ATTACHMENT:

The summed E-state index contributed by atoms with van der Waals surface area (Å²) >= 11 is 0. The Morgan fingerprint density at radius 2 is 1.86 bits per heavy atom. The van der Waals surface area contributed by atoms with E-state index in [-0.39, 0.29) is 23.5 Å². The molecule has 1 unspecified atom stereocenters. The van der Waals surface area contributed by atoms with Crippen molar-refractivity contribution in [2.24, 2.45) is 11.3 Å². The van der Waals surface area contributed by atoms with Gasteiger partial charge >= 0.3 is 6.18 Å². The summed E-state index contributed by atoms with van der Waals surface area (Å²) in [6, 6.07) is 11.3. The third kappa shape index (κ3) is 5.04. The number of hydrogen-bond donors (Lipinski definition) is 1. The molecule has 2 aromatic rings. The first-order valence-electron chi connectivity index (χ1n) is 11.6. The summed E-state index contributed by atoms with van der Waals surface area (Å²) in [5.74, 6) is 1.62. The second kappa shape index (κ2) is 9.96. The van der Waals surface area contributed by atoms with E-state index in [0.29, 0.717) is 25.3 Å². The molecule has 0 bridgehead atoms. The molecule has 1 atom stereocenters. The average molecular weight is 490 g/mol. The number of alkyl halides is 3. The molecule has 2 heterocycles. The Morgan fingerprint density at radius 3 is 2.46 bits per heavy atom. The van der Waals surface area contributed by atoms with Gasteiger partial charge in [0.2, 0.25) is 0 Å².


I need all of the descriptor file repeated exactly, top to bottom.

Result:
The summed E-state index contributed by atoms with van der Waals surface area (Å²) >= 11 is 0. The Morgan fingerprint density at radius 2 is 1.86 bits per heavy atom. The van der Waals surface area contributed by atoms with E-state index in [-0.39, 0.29) is 23.5 Å². The molecule has 1 unspecified atom stereocenters. The van der Waals surface area contributed by atoms with Crippen molar-refractivity contribution in [2.24, 2.45) is 11.3 Å². The van der Waals surface area contributed by atoms with Gasteiger partial charge >= 0.3 is 6.18 Å². The summed E-state index contributed by atoms with van der Waals surface area (Å²) in [6, 6.07) is 11.3. The third kappa shape index (κ3) is 5.04. The number of hydrogen-bond donors (Lipinski definition) is 1. The molecule has 2 aromatic rings. The first-order valence-electron chi connectivity index (χ1n) is 11.6. The summed E-state index contributed by atoms with van der Waals surface area (Å²) in [5.74, 6) is 1.62. The second kappa shape index (κ2) is 9.96. The van der Waals surface area contributed by atoms with E-state index in [0.29, 0.717) is 25.3 Å². The molecule has 0 bridgehead atoms. The molecule has 1 atom stereocenters. The average molecular weight is 490 g/mol. The number of alkyl halides is 3. The molecule has 2 heterocycles. The Morgan fingerprint density at radius 3 is 2.46 bits per heavy atom. The van der Waals surface area contributed by atoms with Gasteiger partial charge in [0.2, 0.25) is 0 Å².